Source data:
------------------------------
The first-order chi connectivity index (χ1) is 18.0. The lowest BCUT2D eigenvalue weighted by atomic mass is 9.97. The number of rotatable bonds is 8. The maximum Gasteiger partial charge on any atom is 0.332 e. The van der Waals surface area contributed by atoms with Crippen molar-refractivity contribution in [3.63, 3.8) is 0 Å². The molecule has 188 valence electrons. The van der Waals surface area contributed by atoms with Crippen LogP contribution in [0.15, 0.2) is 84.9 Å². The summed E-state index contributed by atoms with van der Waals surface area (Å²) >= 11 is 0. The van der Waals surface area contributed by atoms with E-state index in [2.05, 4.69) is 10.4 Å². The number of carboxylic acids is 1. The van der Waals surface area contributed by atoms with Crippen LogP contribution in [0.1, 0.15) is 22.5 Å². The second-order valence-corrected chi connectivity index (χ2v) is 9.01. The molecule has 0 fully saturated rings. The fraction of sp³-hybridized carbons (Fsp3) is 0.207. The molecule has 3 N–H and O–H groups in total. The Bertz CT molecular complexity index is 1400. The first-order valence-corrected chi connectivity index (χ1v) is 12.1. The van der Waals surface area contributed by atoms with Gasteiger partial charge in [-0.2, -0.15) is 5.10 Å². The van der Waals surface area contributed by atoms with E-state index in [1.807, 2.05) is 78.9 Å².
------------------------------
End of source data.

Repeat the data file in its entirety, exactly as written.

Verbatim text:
The first-order chi connectivity index (χ1) is 18.0. The lowest BCUT2D eigenvalue weighted by atomic mass is 9.97. The number of rotatable bonds is 8. The maximum Gasteiger partial charge on any atom is 0.332 e. The van der Waals surface area contributed by atoms with Crippen molar-refractivity contribution in [3.63, 3.8) is 0 Å². The molecule has 188 valence electrons. The van der Waals surface area contributed by atoms with Crippen LogP contribution in [0.15, 0.2) is 84.9 Å². The summed E-state index contributed by atoms with van der Waals surface area (Å²) >= 11 is 0. The van der Waals surface area contributed by atoms with E-state index in [2.05, 4.69) is 10.4 Å². The number of carboxylic acids is 1. The van der Waals surface area contributed by atoms with Crippen LogP contribution in [0.1, 0.15) is 22.5 Å². The second-order valence-corrected chi connectivity index (χ2v) is 9.01. The molecule has 0 fully saturated rings. The fraction of sp³-hybridized carbons (Fsp3) is 0.207. The molecule has 3 N–H and O–H groups in total. The Bertz CT molecular complexity index is 1400. The first-order valence-corrected chi connectivity index (χ1v) is 12.1. The van der Waals surface area contributed by atoms with Gasteiger partial charge in [-0.2, -0.15) is 5.10 Å². The van der Waals surface area contributed by atoms with E-state index in [1.807, 2.05) is 78.9 Å².